Friday, November 07, 2008

Recovering history with git reflog

I use git-svn quite a bit at work. One of the nice things about this is that I can create perfect patch sets - instead of commit a whole raft of random chunks, I can polish a change until it works. Quite often I'll reset the HEAD to a few commits back, to get rid of changes that add crap like "printf" or were just bug-fix dead ends. You know, the usual cargo cult "I'll change this to see what happens", that once you understand the problem realise had nothing really to do with the root cause of the problem.

One of the side effects of this is that, after a while I tend to end up with lots of "dead" commits. While using gitk I can see these as little commit balls that aren't joined to anything, like the headless branchy thing in the image. If I close gitk, or click the "Reload" option then the commit tree is cleaned up to show only commits that have a head.

Occasionally, once I've finished a change, squashed all my commits and committed them to subversion, it turns out that one of those lost commits really should have been part of the patch set. Oops! I've closed gitk by now, so all those lost commits can't be seen. How can I get them back? Here's where git reflog comes to the rescue.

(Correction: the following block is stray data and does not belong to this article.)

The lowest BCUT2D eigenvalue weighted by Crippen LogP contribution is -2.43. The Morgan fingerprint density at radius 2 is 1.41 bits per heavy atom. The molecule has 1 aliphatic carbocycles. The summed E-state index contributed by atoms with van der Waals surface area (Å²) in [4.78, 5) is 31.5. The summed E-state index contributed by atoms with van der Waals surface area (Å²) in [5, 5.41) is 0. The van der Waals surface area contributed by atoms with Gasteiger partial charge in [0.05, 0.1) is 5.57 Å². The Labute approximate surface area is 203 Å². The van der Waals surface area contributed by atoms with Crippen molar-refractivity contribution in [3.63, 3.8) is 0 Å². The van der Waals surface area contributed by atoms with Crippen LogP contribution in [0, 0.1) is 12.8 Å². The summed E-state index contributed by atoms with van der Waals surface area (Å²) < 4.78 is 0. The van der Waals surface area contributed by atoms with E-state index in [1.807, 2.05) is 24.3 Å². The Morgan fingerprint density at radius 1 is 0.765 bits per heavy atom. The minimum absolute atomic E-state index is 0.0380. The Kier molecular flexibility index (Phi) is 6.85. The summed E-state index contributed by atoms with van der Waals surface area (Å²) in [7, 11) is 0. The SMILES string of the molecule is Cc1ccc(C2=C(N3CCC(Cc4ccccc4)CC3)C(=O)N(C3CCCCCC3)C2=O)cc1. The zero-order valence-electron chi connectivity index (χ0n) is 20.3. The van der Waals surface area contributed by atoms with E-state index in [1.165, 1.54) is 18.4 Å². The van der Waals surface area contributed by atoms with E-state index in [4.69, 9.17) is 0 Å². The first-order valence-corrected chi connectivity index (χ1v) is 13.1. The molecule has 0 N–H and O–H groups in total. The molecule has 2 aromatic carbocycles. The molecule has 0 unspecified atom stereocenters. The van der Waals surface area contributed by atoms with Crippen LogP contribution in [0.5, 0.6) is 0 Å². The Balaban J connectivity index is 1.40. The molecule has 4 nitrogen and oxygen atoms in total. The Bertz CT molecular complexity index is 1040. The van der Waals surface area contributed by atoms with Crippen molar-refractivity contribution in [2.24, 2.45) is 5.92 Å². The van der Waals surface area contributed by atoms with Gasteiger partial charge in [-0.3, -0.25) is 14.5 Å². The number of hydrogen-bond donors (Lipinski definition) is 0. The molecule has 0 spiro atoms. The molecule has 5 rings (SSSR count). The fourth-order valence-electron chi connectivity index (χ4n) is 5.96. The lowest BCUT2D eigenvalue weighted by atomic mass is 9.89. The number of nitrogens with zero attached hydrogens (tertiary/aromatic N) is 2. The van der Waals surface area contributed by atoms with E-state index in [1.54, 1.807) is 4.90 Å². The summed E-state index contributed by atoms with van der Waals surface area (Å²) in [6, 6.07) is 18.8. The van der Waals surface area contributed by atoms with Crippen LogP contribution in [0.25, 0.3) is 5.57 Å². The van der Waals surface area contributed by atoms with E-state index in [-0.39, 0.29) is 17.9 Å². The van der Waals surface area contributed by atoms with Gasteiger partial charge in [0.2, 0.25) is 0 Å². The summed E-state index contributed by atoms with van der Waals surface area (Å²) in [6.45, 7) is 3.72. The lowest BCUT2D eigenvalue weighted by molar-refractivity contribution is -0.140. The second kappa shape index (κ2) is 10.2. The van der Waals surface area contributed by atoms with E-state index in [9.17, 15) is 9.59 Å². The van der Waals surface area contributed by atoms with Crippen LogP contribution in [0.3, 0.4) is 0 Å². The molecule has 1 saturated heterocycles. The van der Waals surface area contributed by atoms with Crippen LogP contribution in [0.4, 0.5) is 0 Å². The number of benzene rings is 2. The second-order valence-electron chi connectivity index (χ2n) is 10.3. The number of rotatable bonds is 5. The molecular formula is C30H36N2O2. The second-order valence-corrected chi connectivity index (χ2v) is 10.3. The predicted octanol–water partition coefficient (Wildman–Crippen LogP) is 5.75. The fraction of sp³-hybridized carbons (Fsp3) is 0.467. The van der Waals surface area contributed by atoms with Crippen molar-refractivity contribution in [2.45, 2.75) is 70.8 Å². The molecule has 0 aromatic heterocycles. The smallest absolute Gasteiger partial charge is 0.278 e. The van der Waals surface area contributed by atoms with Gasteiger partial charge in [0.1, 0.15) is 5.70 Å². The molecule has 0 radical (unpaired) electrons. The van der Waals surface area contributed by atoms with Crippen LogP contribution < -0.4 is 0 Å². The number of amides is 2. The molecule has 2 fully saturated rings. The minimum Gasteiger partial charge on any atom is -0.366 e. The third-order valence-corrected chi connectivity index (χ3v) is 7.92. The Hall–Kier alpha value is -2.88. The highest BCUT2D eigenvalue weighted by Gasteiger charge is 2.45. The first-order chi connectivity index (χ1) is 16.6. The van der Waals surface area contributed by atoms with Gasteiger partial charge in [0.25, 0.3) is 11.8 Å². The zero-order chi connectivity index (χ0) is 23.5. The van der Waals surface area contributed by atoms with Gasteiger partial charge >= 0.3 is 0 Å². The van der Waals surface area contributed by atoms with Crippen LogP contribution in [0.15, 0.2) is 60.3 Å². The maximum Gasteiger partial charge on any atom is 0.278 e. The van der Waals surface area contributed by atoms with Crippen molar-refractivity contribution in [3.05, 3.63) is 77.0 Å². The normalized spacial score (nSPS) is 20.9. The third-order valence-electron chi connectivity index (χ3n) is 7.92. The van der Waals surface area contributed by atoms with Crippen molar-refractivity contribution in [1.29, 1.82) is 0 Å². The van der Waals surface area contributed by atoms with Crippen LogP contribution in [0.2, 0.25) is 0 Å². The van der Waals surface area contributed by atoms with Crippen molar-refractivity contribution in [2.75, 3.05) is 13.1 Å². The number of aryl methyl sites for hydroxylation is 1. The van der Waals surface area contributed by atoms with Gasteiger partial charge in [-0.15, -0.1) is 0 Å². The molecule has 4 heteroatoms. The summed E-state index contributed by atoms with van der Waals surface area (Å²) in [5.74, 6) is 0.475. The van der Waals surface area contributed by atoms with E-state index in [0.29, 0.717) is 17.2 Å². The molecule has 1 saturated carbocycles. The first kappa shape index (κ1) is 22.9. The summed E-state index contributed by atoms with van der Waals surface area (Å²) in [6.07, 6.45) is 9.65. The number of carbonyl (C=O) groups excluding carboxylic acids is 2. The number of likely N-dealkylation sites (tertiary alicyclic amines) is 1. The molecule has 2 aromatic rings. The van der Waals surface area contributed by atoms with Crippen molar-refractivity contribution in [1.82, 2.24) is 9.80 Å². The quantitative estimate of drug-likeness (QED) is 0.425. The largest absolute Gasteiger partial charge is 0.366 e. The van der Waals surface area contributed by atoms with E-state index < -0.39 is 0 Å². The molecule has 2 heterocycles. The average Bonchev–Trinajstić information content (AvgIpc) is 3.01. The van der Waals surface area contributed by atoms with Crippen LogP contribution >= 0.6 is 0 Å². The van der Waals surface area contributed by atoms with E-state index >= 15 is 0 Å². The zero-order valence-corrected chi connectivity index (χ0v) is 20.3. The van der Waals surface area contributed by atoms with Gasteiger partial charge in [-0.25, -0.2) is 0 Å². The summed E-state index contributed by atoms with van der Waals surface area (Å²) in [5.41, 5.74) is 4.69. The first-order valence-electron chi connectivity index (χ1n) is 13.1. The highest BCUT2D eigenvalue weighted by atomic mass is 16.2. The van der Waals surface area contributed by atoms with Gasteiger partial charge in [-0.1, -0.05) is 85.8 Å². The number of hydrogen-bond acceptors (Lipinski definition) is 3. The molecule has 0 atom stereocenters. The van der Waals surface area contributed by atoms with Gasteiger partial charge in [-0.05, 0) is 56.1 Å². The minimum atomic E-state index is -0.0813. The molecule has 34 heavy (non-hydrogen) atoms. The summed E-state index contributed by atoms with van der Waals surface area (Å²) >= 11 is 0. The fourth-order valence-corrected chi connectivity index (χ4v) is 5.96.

I didn't discover the wonders of git reflog until quite recently. Its man page is not too helpful in describing what it does: "Manage reflog information". What it actually does is print out a list of commits that are in a branch, or are in limbo. It doesn't distinguish between the two. So you can use it, together with gitk, to show your lost commits. For example I use this:
gitk --all `git reflog | cut -c1-7`
That's it. It shows all branches (--all) and all the commits in the reflog, so all those lost commits are reachable, cherry-pickable and branchable again. I just wanted to share that with the internet, because I know I'll forget it by next week :-)


  1. Anonymous2:53 pm

    I guess you want to replace
    "cat" by "cut"?

  2. I did! Fixed, thanks.


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